THINGS TO DO
WITH DE GRANBY IF THEY'RE NOT DEAD
Background, Proposal + Status
In late 1988 I was living in New York, courtesy
of IMAX film maker Dennis Earl Moore. One night
he arrived back with a huge filing cabinet
filled with thousands of 10 x 8 publicity stills
from the now defunct Nina Little Theatrical
Agency. Nina booked cabaret and vaudeville acts
throughout the American East Coast circuit
during the 60’s and 70’s. She had the good
fortune to catch several stars on the rise,
including Woody Allen, Carl Perkins and Cab
It was, however, the lost and unknown acts that
gripped my attention. Some were so ridiculous
they defied belief:
– a Hawaiian Ukulele player
MR. ELECTRIC – the man who lights a 1000
watt bulb in his hand
PUPI AND PUPI – the wonder contortionists
HOLLYWOOD HENRY’S COMEDY DOG ACT – ‘Come on
Boy, You can do it!’
…and the jaw breakingly banal...
MICHAEL SEDGEWICK – Englishman.
Yet one particular group haunted me, as they do
to this day: THE DE GRANBY SINGERS.
THE DE GRANBY SINGERS brandish their perspex
notes and peculiar smiles. They peer out from
beneath the apple blossom tree and simply demand
to be re-discovered. How did an act with such a
surreal presence fail to make it to the big
time? Who were they? Family members, or stage
school misfits, thrust together by greedy
star-struck parents or deranged teachers? Were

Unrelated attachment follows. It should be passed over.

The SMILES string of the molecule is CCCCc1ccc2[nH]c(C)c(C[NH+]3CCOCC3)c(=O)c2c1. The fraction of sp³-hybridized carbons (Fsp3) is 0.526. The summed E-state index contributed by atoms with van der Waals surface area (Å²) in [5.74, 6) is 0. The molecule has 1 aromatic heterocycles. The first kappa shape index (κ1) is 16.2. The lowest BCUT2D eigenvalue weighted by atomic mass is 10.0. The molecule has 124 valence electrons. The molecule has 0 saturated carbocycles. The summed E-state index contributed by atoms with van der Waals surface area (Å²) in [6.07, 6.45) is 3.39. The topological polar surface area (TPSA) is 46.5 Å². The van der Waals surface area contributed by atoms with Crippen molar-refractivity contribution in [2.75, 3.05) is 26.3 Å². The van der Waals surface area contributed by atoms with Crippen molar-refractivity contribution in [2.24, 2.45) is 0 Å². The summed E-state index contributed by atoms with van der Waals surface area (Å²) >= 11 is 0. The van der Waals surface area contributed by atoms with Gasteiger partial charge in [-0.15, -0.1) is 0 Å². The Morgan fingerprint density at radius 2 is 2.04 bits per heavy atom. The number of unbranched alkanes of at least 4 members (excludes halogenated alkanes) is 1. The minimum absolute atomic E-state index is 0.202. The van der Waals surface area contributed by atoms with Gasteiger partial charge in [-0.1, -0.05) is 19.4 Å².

they any good? What did they sound like? Why did
they do it? And where are they now?
small documentary crew I will attempt to find
them and / or their surviving descendants. We
will trawl through their illustrious career, and
peruse their sound and picture archives. We will
find out what went right, and what went wrong.
And above all we will attempt to re-unite them,
either to perform one last concert, or to cut a
record. This whole process will be documented.
They should not be allowed to fade into
obscurity without one last blaze of glory.
Whilst locating them, the film makers will have
a unique opportunity to explore the ‘B-Side’ of
the American cabaret circuit, itself the fading
remnant of a once thriving Vaudeville tradition
that was finally destroyed by television. On our
travels we will interview grizzled old-timers
from the theatres of the day, and perhaps meet
with those acts who became famous, in particular
Woody Allen, whose love of obscure acts was
immortalised in his film ‘Broadway Danny Rose’.
Perhaps he can shed light on who Nina Little
was, and what happened to her. He may wax
lyrical about life on the circuit in those days.
Perhaps he was once on the same bill as THE DE
GRANBY SINGERS. What did he think of them?
With a soundtrack potentially featuring the
group themselves, THINGS TO DE WITH DE GRANBY IF
THEY’RE NOT DEAD will be a light hearted,
humourous and sentimental journey into a lost
era, but it will also have a serious undertone,
exploring the power of electronic media and its
role in the destruction of the small time
time: 48-52 mins. for 60 min. slot
© GRANT WAKEFIELD 2009